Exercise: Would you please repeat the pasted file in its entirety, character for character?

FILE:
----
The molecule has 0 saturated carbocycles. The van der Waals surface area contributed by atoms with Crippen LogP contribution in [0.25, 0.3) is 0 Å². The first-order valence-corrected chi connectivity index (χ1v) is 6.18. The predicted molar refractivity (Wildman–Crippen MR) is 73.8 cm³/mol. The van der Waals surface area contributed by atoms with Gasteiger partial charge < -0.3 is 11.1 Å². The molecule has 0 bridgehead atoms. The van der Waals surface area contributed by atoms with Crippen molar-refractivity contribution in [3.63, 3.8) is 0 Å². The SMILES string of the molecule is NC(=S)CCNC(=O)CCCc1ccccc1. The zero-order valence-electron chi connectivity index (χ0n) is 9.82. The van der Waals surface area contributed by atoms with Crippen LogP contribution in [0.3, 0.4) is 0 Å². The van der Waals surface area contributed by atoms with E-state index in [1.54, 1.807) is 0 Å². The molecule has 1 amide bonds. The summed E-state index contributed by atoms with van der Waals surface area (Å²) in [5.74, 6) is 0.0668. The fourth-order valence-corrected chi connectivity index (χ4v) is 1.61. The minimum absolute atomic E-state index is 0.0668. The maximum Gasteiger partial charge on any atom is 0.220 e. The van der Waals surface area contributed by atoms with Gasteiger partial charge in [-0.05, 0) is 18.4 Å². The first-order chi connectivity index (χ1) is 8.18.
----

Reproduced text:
The molecule has 0 saturated carbocycles. The van der Waals surface area contributed by atoms with Crippen LogP contribution in [0.25, 0.3) is 0 Å². The first-order valence-corrected chi connectivity index (χ1v) is 6.18. The predicted molar refractivity (Wildman–Crippen MR) is 73.8 cm³/mol. The van der Waals surface area contributed by atoms with Gasteiger partial charge < -0.3 is 11.1 Å². The molecule has 0 bridgehead atoms. The van der Waals surface area contributed by atoms with Crippen molar-refractivity contribution in [3.63, 3.8) is 0 Å². The SMILES string of the molecule is NC(=S)CCNC(=O)CCCc1ccccc1. The zero-order valence-electron chi connectivity index (χ0n) is 9.82. The van der Waals surface area contributed by atoms with Crippen LogP contribution in [0.3, 0.4) is 0 Å². The van der Waals surface area contributed by atoms with E-state index in [1.54, 1.807) is 0 Å². The molecule has 1 amide bonds. The summed E-state index contributed by atoms with van der Waals surface area (Å²) in [5.74, 6) is 0.0668. The fourth-order valence-corrected chi connectivity index (χ4v) is 1.61. The minimum absolute atomic E-state index is 0.0668. The maximum Gasteiger partial charge on any atom is 0.220 e. The van der Waals surface area contributed by atoms with Gasteiger partial charge in [-0.05, 0) is 18.4 Å². The first-order chi connectivity index (χ1) is 8.18.